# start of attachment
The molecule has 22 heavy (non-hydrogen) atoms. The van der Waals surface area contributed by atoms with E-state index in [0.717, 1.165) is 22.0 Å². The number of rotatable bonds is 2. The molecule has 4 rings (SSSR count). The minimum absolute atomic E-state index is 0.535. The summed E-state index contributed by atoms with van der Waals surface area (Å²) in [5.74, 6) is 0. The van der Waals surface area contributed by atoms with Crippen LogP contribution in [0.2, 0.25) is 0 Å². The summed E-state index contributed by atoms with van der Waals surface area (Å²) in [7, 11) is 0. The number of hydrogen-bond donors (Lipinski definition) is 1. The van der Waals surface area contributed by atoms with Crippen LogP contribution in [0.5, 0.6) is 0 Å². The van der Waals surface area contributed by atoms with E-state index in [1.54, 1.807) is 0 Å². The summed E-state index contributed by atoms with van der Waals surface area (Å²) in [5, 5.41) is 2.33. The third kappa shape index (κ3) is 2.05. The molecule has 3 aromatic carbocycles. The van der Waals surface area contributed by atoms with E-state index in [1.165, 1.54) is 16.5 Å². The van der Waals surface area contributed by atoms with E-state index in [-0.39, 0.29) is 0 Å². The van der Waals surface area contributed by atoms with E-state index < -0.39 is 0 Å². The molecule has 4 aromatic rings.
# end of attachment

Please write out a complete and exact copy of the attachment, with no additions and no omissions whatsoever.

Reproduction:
The molecule has 22 heavy (non-hydrogen) atoms. The van der Waals surface area contributed by atoms with E-state index in [0.717, 1.165) is 22.0 Å². The number of rotatable bonds is 2. The molecule has 4 rings (SSSR count). The minimum absolute atomic E-state index is 0.535. The summed E-state index contributed by atoms with van der Waals surface area (Å²) in [5.74, 6) is 0. The van der Waals surface area contributed by atoms with Crippen LogP contribution in [0.2, 0.25) is 0 Å². The summed E-state index contributed by atoms with van der Waals surface area (Å²) in [7, 11) is 0. The number of hydrogen-bond donors (Lipinski definition) is 1. The van der Waals surface area contributed by atoms with Crippen LogP contribution in [0.5, 0.6) is 0 Å². The van der Waals surface area contributed by atoms with E-state index in [1.54, 1.807) is 0 Å². The summed E-state index contributed by atoms with van der Waals surface area (Å²) in [5, 5.41) is 2.33. The third kappa shape index (κ3) is 2.05. The molecule has 3 aromatic carbocycles. The van der Waals surface area contributed by atoms with E-state index in [1.165, 1.54) is 16.5 Å². The van der Waals surface area contributed by atoms with E-state index in [-0.39, 0.29) is 0 Å². The van der Waals surface area contributed by atoms with E-state index < -0.39 is 0 Å². The molecule has 4 aromatic rings.